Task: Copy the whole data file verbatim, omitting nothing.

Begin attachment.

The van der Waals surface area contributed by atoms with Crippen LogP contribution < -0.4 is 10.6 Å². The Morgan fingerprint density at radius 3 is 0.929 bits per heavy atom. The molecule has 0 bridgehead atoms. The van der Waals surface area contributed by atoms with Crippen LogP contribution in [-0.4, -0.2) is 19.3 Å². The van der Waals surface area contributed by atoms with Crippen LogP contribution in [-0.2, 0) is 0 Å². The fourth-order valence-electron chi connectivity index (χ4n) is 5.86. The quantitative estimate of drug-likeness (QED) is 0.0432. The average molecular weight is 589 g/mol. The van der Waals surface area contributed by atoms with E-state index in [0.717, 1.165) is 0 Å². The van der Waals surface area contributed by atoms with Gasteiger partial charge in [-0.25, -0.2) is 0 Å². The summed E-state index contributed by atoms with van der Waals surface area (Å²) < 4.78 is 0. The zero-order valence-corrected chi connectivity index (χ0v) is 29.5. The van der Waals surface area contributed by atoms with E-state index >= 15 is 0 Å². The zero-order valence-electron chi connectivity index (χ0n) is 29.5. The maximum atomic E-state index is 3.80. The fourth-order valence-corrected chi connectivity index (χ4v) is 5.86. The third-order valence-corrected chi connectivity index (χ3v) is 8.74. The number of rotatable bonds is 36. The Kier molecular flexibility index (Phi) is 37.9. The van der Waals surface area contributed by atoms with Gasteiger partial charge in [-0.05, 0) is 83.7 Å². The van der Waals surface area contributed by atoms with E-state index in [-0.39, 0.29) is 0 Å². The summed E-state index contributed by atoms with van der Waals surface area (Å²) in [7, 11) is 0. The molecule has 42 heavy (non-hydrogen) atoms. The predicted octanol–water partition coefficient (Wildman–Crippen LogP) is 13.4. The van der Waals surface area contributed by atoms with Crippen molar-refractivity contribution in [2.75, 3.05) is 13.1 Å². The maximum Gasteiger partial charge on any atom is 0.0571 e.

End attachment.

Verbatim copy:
The van der Waals surface area contributed by atoms with Crippen LogP contribution < -0.4 is 10.6 Å². The Morgan fingerprint density at radius 3 is 0.929 bits per heavy atom. The molecule has 0 bridgehead atoms. The van der Waals surface area contributed by atoms with Crippen LogP contribution in [-0.4, -0.2) is 19.3 Å². The van der Waals surface area contributed by atoms with Crippen LogP contribution in [-0.2, 0) is 0 Å². The fourth-order valence-electron chi connectivity index (χ4n) is 5.86. The quantitative estimate of drug-likeness (QED) is 0.0432. The average molecular weight is 589 g/mol. The van der Waals surface area contributed by atoms with E-state index in [0.717, 1.165) is 0 Å². The van der Waals surface area contributed by atoms with Gasteiger partial charge in [-0.25, -0.2) is 0 Å². The summed E-state index contributed by atoms with van der Waals surface area (Å²) < 4.78 is 0. The zero-order valence-corrected chi connectivity index (χ0v) is 29.5. The van der Waals surface area contributed by atoms with E-state index >= 15 is 0 Å². The zero-order valence-electron chi connectivity index (χ0n) is 29.5. The maximum atomic E-state index is 3.80. The fourth-order valence-corrected chi connectivity index (χ4v) is 5.86. The third-order valence-corrected chi connectivity index (χ3v) is 8.74. The number of rotatable bonds is 36. The Kier molecular flexibility index (Phi) is 37.9. The van der Waals surface area contributed by atoms with Gasteiger partial charge in [-0.05, 0) is 83.7 Å². The van der Waals surface area contributed by atoms with E-state index in [-0.39, 0.29) is 0 Å². The summed E-state index contributed by atoms with van der Waals surface area (Å²) in [7, 11) is 0. The molecule has 42 heavy (non-hydrogen) atoms. The predicted octanol–water partition coefficient (Wildman–Crippen LogP) is 13.4. The van der Waals surface area contributed by atoms with Crippen molar-refractivity contribution in [2.75, 3.05) is 13.1 Å². The maximum Gasteiger partial charge on any atom is 0.0571 e.